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The State of Human Rights in Russia


Donbas

“The Russian Government continues to quash dissent and civil society, even while it invades its neighbors and undermines the sovereignty of Western nations,” said John Sullivan, who was serving as Acting Secretary of State at the report’s release.

The State of Human Rights in Russia
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Human rights abuses in Russia continued to be a serious problem in 2017, according to the State Department’s Human Rights Report issued in late April. “The Russian Government continues to quash dissent and civil society, even while it invades its neighbors and undermines the sovereignty of Western nations,” said John Sullivan, who was serving as Acting Secretary of State at the report’s release.

According to the report, among the most significant human rights concerns during the year were the reports of extrajudicial killings, disappearances, and mass torture of over 100 gay persons in Chechnya.

Outside of Chechnya, there were allegations of systematic use of torture by police and prison officials, sometimes resulting in death, and at times including punitive psychiatric incarceration. Prison conditions were reported to be harsh and life-threatening.The government failed to take adequate steps to prosecute or punish most officials who committed abuses, resulting in a climate of impunity.

There was a lack of judicial independence. Authorities detained and prosecuted individuals for political reasons. Political prisoners were quite frequently charged with “terrorism,” “extremism,” “separatism,” and “espionage.”

The government severely restricted freedom of expression by various means, including the use of “antiextremism” and other vague laws to prosecute peaceful dissent; impunity for violence against journalists and bloggers; financial and editorial pressure on independent media outlets; blocking and filtering of internet content and use of cyberattacks to disrupt speech on the internet.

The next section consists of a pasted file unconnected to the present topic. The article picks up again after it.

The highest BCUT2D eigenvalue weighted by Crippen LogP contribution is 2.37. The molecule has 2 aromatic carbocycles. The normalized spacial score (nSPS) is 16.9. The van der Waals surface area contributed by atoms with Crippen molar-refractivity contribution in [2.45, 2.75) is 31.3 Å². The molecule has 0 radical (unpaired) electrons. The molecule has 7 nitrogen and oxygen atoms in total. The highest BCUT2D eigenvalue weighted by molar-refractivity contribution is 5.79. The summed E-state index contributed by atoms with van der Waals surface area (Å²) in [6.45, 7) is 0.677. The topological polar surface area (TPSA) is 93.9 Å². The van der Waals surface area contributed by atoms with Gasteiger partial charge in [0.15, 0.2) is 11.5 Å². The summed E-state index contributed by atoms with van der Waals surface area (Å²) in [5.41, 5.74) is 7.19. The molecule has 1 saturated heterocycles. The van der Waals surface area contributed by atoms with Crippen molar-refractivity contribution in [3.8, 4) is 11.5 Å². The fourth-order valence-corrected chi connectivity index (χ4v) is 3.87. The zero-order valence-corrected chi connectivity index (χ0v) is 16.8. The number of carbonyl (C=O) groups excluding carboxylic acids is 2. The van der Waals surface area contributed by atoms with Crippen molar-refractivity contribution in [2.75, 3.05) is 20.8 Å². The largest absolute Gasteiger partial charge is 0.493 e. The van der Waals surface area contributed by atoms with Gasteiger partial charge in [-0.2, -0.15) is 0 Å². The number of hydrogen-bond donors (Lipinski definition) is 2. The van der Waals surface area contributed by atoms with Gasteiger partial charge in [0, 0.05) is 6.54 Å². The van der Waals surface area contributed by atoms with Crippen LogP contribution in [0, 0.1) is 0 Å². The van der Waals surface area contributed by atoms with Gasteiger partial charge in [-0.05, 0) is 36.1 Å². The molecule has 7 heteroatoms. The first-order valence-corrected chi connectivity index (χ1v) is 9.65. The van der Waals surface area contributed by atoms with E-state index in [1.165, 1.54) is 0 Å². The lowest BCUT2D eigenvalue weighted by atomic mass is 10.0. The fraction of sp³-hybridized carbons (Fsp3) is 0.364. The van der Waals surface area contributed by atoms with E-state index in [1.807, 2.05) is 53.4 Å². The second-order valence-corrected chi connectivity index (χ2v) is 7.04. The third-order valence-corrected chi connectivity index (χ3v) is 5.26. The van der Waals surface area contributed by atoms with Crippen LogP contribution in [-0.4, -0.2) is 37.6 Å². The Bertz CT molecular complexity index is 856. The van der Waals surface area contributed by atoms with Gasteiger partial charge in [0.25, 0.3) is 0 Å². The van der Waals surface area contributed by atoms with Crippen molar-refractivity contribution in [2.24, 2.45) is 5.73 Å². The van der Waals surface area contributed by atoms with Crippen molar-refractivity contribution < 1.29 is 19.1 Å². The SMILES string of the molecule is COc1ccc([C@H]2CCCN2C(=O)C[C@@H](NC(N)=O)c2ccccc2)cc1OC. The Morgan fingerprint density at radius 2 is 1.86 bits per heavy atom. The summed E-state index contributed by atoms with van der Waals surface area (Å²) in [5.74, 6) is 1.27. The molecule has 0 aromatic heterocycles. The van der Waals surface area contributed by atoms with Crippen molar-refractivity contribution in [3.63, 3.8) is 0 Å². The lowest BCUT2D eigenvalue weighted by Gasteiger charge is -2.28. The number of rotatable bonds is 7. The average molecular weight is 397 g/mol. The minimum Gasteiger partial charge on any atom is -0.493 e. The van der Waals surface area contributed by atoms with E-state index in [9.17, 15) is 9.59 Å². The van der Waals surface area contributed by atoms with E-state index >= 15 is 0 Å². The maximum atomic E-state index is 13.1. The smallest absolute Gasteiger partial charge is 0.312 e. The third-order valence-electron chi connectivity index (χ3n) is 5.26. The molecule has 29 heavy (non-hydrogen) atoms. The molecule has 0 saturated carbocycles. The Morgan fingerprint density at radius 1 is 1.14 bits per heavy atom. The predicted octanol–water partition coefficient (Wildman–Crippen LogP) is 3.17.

The rights of peaceful assembly and freedom of association were also severely restricted, primarily through implementation of laws on public assemblies, and by falsely labeling civil society organizations “foreign agents” and “undesirable foreign organizations.”

The government also limited the ability of opposition political parties to organize, register candidates for public office, access media, and conduct political campaigns, thus precluding free and fair elections.

In addition, the Russian government was responsible for many abuses perpetrated on the territory of neighboring Ukraine. In Russian-occupied Crimea, occupation authorities employed various strategies to suppress all forms of dissent, including political prosecutions of opponents of the occupation. Russian-backed forces also committed widespread abuses in Ukraine’s Donbas region, including [forced] disappearances and torture.

“We once again urge Russia to end its brutal occupation of Ukraine’s Crimean Peninsula,” said Mr. Sullivan, “to halt the abuses perpetrated by Russian-led forces in Ukraine’s Donbas region, and to address impunity for the human rights violations and abuses in the Republic of Chechnya.”

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